TFA Alum Tracey Naylor Tymczyszyn is Serving Students Who Remind Her of Her Younger Self
June 7, 2023
Growing up in the rural Florida panhandle, Tracey Naylor Tymczyszyn never envisioned herself entering the education field.
Motivated by a life-changing experience in a program called Global Youth Village, to which she received a full scholarship while in high school, Tracey intended to go to college and eventually work in global finance or international development.
But during her time studying international economic policy at American University in Washington, D.C, a professor who mentored her convinced Tracey that if she became an educator, she could give back to students who, like her, needed opportunities to gain exposure to broader perspectives and to succeed academically.
As a result, upon graduation from college,Tracey served as a Teach for America corps member in Phoenix from 2006 to 2008. Today, she serves as principal of Hazelwood Elementary School in the Renton School District. And, just as her mentor suggested, Tracey has found a deep vocation in serving students who remind her of her younger self.
“...sometimes it's one opportunity that changes the course of how a child sees themselves in the world.”
That advice from her college mentor, Tracey said, “changed my life. And that has been a core piece of what drives me as a school leader. What makes our school unique is that if there's an opportunity, we find a way to bring it to the school for our scholars here. Because you never know, sometimes it's one opportunity that changes the course of how a child sees themselves in the world.”
That’s exactly what happened to Tracey when she attended Global Youth Village in North Carolina. The program brings together youth from across the world for a summer camp-like experience.
“That was pivotal, and really changed my life. There were very few other Americans; it was mostly students from all over the world.,” Tracey said. “That was the first time that I'd ever met anyone who spoke another language.”
She also met an American University professor there, and that’s what made her decide to attend college there, and to focus on international relations.
“You see the trend.That is how education works,” she said. “That's why it is so powerful as an opportunity.”
How has Tracey’s youthful experience translated to her work as an educator?
After her TFA service, Tracey taught at schools in New Orleans, and as an administrator in schools in Brooklyn and Washington D.C., before moving to Washington, her husband’s home state.
Once in Washington, Tracey met Dr. Tammy Campbell, who at the time was Renton’s assistant superintendent of learning and teaching. “I heard about her through someone at Teach For America, who had mentioned that she was really excited about instructional leadership and helping principals see their roles as supporting learning in the classroom in a very direct way.”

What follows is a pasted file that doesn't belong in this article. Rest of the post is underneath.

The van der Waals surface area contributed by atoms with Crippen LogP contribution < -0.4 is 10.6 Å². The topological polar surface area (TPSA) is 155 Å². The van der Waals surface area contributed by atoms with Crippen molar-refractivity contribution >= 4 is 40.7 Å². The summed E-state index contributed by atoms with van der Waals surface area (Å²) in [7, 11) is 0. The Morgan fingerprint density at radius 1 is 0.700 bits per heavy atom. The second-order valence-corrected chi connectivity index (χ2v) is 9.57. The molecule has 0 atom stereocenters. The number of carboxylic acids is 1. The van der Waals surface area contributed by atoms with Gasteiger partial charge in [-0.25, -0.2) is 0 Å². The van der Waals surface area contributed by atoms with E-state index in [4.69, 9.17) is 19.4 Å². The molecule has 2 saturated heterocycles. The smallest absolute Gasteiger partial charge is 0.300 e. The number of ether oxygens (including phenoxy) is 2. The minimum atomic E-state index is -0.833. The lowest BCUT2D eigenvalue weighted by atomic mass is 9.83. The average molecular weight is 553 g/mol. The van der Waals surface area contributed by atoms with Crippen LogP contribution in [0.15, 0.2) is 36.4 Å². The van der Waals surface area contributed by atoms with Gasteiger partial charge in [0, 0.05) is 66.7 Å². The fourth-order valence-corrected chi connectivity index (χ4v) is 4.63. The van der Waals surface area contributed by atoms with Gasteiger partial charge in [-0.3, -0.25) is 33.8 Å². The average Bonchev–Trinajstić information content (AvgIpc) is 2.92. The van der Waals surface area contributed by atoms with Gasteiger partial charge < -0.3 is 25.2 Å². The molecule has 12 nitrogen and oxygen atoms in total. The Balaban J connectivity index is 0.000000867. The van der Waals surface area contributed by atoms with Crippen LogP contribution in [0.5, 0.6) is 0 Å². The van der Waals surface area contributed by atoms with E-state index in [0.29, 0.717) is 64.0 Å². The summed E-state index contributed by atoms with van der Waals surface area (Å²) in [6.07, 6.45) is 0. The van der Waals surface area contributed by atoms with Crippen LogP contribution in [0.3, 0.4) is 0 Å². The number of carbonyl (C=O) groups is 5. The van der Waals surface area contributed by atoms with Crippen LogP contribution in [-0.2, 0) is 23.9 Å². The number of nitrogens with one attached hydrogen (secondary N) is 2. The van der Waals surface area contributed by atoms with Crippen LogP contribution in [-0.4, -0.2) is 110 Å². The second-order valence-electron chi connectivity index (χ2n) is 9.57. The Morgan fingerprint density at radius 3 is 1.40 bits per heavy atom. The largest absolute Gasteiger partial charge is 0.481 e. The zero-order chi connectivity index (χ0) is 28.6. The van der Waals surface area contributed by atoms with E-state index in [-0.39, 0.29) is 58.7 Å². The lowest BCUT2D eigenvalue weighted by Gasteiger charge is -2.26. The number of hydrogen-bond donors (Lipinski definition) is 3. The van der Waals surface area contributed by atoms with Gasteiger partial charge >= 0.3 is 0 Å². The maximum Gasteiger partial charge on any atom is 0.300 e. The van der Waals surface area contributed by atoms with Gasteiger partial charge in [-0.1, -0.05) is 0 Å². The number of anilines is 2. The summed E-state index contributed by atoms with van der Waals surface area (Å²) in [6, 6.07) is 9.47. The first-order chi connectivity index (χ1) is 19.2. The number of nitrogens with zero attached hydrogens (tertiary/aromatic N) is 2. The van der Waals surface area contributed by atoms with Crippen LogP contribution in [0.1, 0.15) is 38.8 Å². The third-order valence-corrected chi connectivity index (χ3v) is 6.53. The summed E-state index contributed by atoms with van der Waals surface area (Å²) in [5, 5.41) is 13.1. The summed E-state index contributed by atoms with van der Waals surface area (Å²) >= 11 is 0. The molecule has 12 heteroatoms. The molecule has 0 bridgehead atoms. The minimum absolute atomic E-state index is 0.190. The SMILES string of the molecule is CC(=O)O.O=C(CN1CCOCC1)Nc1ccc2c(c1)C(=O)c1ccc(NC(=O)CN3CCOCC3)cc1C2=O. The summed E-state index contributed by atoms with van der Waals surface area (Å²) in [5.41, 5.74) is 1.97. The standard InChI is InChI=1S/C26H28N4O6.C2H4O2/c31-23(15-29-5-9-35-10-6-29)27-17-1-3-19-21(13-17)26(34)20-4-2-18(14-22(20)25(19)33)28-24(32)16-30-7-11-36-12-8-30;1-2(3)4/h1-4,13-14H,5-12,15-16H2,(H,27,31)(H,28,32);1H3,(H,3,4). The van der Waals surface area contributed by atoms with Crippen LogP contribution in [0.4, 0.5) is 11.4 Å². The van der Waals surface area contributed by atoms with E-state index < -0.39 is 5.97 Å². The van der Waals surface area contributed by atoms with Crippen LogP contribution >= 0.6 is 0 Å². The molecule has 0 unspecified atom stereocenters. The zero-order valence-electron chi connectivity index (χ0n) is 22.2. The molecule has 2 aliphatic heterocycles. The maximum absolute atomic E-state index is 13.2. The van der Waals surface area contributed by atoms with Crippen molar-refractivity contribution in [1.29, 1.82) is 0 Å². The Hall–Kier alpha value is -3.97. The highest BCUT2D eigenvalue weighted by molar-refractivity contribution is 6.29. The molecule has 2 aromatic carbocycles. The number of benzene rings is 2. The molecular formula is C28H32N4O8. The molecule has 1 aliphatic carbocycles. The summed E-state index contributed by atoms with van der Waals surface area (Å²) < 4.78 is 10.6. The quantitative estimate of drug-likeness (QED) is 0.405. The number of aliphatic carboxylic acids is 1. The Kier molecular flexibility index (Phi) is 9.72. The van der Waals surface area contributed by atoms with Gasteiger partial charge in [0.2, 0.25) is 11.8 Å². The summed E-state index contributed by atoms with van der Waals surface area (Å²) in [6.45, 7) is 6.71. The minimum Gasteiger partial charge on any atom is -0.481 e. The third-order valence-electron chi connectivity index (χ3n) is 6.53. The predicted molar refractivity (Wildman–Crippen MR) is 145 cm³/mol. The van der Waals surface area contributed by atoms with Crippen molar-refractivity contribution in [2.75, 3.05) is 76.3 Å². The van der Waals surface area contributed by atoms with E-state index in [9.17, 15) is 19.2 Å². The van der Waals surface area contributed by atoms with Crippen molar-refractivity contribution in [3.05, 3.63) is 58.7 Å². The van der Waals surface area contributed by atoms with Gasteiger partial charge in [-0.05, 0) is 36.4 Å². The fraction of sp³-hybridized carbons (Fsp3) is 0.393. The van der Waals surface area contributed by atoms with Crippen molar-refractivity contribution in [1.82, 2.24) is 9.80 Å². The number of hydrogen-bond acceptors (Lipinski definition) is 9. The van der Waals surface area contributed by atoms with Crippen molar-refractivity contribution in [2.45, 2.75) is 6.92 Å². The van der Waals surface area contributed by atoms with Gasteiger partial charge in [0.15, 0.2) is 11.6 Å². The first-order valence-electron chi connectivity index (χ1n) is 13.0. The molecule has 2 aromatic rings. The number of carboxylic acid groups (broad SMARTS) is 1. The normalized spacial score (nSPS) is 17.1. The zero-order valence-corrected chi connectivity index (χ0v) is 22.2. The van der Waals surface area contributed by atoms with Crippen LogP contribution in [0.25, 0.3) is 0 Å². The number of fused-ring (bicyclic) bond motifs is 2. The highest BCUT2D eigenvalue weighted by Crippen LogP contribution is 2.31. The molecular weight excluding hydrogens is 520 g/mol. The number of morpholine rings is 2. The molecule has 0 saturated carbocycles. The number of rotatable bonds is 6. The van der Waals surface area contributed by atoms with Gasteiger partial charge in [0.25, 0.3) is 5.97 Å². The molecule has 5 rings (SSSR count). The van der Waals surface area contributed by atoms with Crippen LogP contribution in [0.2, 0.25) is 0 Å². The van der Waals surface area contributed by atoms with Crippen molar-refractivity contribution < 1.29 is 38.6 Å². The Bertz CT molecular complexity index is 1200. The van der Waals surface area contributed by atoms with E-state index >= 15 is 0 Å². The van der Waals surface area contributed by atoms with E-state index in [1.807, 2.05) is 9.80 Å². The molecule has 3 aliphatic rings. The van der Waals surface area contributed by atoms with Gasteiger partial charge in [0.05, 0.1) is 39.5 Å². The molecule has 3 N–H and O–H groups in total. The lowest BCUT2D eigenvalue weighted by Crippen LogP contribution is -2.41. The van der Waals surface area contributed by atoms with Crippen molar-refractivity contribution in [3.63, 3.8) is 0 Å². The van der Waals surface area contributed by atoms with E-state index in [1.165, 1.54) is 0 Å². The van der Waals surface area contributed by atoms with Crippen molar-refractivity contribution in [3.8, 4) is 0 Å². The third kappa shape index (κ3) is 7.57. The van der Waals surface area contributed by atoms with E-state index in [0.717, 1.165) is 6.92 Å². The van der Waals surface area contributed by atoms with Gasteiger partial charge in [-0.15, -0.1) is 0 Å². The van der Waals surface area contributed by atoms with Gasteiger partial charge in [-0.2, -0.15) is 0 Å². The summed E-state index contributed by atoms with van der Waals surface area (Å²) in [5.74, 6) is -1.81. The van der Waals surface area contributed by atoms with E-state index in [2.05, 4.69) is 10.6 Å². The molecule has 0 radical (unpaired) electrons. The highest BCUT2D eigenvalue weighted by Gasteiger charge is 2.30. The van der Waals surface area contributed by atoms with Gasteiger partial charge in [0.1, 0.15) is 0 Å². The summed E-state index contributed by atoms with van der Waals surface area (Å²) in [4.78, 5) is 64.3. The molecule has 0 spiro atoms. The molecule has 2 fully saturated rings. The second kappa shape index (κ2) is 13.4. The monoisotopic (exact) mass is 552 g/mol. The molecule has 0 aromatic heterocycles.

As a principal in Renton, Tracey is focused on building teacher content knowledge – “paying attention to those best practices that can create the widest pool of success for our learners.” She mentioned phonics instruction and structured literacy training as one key area, and creating professional learning communities to support teachers in their ongoing development.
While building student academic skills, Tracey also focuses on exposing them to real-life experiences, so important to her when she was growing up. She cited as one example a fifth-grade mock trial unit, where students decide what crime to charge a fictional character with, then prepare prosecution and defense strategies.
“We bring in defense attorneys and prosecuting attorneys, we bring in the judges from Renton, and then at the culmination of the project, the scholars go to the Municipal Court in downtown Renton and judges preside over the mock trial.”
“If we can begin to expand and reimagine what it means to learn, it will help us think more broadly about how to continue to create schools that facilitate the growth of our learners in powerful ways that will mobilize their future, mobilize them to be excited about who they are and what they can offer to the world.”
Not only do such experiences build academic engagement and a broader perspective, they promote social-emotional health, Tracey said. Learning how to face stressful situations, performance anxiety, and adversity builds resilience, she said.
“This type of learning is so inextricably connected to the social-emotional piece, they cannot be separated,” she said.
Just as Tracey’s horizons expanded thanks to Global Youth Village, so she wants her students to gain a broader perspective through their experiences at Hazelwood.
“If we can begin to expand and reimagine what it means to learn, it will help us think more broadly about how to continue to create schools that facilitate the growth of our learners in powerful ways that will mobilize their future, mobilize them to be excited about who they are and what they can offer to the world,” Tracey said.